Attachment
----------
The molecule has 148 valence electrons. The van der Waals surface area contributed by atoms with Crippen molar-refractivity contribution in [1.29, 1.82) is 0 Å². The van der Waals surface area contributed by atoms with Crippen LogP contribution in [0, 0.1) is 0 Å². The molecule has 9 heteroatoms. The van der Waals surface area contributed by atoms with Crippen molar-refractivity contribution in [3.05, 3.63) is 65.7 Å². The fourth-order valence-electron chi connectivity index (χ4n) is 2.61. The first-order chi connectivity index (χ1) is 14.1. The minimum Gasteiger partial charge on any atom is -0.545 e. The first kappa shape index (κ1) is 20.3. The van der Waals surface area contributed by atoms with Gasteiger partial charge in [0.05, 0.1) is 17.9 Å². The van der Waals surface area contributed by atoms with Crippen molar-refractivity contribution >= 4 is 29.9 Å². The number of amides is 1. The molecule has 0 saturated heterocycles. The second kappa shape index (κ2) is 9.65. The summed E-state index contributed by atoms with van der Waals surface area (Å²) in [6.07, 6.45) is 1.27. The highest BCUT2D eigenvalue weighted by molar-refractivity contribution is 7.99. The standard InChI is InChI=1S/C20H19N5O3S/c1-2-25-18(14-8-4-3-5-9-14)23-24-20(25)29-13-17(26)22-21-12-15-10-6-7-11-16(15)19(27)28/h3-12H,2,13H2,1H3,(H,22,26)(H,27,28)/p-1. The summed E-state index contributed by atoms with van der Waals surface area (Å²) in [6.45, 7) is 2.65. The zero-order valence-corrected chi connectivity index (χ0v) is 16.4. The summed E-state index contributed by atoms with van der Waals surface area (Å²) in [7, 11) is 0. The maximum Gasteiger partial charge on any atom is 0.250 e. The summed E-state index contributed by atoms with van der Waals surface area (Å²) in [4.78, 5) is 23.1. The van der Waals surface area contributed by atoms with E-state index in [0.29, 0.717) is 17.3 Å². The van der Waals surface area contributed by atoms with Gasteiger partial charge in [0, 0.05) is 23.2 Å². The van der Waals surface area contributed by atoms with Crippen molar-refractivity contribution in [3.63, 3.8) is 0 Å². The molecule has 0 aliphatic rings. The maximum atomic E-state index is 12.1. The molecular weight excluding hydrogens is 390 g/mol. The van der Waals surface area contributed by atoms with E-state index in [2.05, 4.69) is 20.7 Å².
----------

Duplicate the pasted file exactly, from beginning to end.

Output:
The molecule has 148 valence electrons. The van der Waals surface area contributed by atoms with Crippen molar-refractivity contribution in [1.29, 1.82) is 0 Å². The van der Waals surface area contributed by atoms with Crippen LogP contribution in [0, 0.1) is 0 Å². The molecule has 9 heteroatoms. The van der Waals surface area contributed by atoms with Crippen molar-refractivity contribution in [3.05, 3.63) is 65.7 Å². The fourth-order valence-electron chi connectivity index (χ4n) is 2.61. The first-order chi connectivity index (χ1) is 14.1. The minimum Gasteiger partial charge on any atom is -0.545 e. The first kappa shape index (κ1) is 20.3. The van der Waals surface area contributed by atoms with Gasteiger partial charge in [0.05, 0.1) is 17.9 Å². The van der Waals surface area contributed by atoms with Crippen molar-refractivity contribution >= 4 is 29.9 Å². The number of amides is 1. The molecule has 0 saturated heterocycles. The second kappa shape index (κ2) is 9.65. The summed E-state index contributed by atoms with van der Waals surface area (Å²) in [6.07, 6.45) is 1.27. The highest BCUT2D eigenvalue weighted by molar-refractivity contribution is 7.99. The standard InChI is InChI=1S/C20H19N5O3S/c1-2-25-18(14-8-4-3-5-9-14)23-24-20(25)29-13-17(26)22-21-12-15-10-6-7-11-16(15)19(27)28/h3-12H,2,13H2,1H3,(H,22,26)(H,27,28)/p-1. The summed E-state index contributed by atoms with van der Waals surface area (Å²) in [6.45, 7) is 2.65. The zero-order valence-corrected chi connectivity index (χ0v) is 16.4. The summed E-state index contributed by atoms with van der Waals surface area (Å²) in [7, 11) is 0. The maximum Gasteiger partial charge on any atom is 0.250 e. The summed E-state index contributed by atoms with van der Waals surface area (Å²) in [4.78, 5) is 23.1. The van der Waals surface area contributed by atoms with E-state index in [0.29, 0.717) is 17.3 Å². The van der Waals surface area contributed by atoms with Gasteiger partial charge in [0, 0.05) is 23.2 Å². The van der Waals surface area contributed by atoms with Crippen molar-refractivity contribution in [3.63, 3.8) is 0 Å². The molecule has 0 aliphatic rings. The maximum atomic E-state index is 12.1. The molecular weight excluding hydrogens is 390 g/mol. The van der Waals surface area contributed by atoms with E-state index in [2.05, 4.69) is 20.7 Å².